Detectors Make a Difference In Carbon Monoxide Poisonings

Detectors make a difference

Carbon monoxide detectors make a difference. Here are some cases where they saved lives. (Flickr / Creative Commons / Judy van der Velden)

By Jennifer Ball

In a near tragedy in Greenburgh, NY, part of Westchester County, detectors saved hundreds of children. In carbon monoxide poisonings, detectors make a difference. In the daycare, on Friday, May 26, hundreds of children were sent out into the rainy weather that morning after the carbon monoxide detectors went off in the building. When the detectors went off, they instituted their emergency plan and got the kids to the community center nearby. Investigators determined that the carbon monoxide levels were higher in the kitchen. The building was ventilated, and the source of the carbon monoxide was isolated. The children were allowed back into the building when levels returned to normal. As the article from News 12 Westchester stated, detectors made all the difference.

We represent students at a school carbon monoxide poisoning in Girard, IL, North Mac Middle School. The warning of the dangers of carbon monoxide poisoning were the kids, staff, and teachers getting sick. They did not have carbon monoxide detectors to tell them of the dangers sooner. Their bodies were the alarms. Carbon monoxide detectors would have signalled the exact danger and would have caused an earlier evacuation. Carbon monoxide detectors must also be stored in areas where people are, not just in the boiler room, where someone might not hear it right away when they go off.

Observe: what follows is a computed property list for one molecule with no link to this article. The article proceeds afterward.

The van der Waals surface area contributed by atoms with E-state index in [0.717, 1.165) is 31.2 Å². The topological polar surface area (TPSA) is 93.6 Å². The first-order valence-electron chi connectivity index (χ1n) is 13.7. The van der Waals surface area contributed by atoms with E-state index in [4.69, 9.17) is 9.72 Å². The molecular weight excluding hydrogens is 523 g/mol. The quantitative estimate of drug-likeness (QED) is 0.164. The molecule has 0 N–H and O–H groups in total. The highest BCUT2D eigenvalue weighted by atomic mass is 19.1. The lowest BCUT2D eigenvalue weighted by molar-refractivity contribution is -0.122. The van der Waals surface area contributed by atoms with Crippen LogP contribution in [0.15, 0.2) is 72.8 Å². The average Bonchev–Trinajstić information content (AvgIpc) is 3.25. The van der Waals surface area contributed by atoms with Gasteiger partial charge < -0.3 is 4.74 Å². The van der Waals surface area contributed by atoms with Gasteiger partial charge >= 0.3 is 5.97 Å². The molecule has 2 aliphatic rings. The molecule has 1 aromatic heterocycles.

Another example of a school carbon monoxide poisoning was also in Illinois. Horace Mann Middle School in Chicago, IL was evacuated after carbon monoxide detectors went off, according to DNA Info. The newly installed detectors warned them of the dangers and caused an earlier evacuation than the Girard school carbon monoxide poisoning, for example. However, according to the article, they still waited a couple of hours before contacting the fire department. It is important to act quickly in carbon monoxide poisoning situations. Carbon monoxide can overtake people fairly quickly.

Another example of carbon monoxide detectors making the difference is in the case of the Austin police officers. An Austin police officer was sickened by his very own cruiser. Exhaust was seeping into the cabin of the Ford Explorers, sickening police officers. In response, the department installed a carbon monoxide alert system. When the officer was notified of the carbon monoxide gas leaking into the cabin, he was able to notify the city’s fleet services department. This was a better situation compared to the police officer who crashed his car into a tree due to carbon monoxide poisoning in his Ford Explorer in Newport Beach, CA. The Austin police officer that prompted the installation of detectors had felt sick and ended up hitting a curb. For more information on those situations, see this link: https://www.lawenforcementtoday.com/police-suffering-carbon-monoxide-poisoning-driving-ford-explorer/.

A carbon monoxide detector warned a family in Hobart, IN to a carbon monoxide poisoning in their residence. The detector actually saved a baby’s life. Babies are more vulnerable to carbon monoxide because their bodies are smaller. The baby in the apartment building was just three months old.

The beeping of a carbon monoxide detector and a sick resident alerted the building manager to the high levels of carbon monoxide in a Boulder, CO building. He called the fire department, who rescued several residents and a few pets. The building was evacuated, and the fire department investigated the source of the carbon monoxide.

These are some of the cases where carbon monoxide detectors save lives. Carbon monoxide detectors make a difference. They can be a valuable tool for survival in any place you spend time, such as hotels, schools, boats, homes, and businesses. These situations remind us to have working carbon monoxide detectors in our homes and businesses, and to check and change the batteries every six months.

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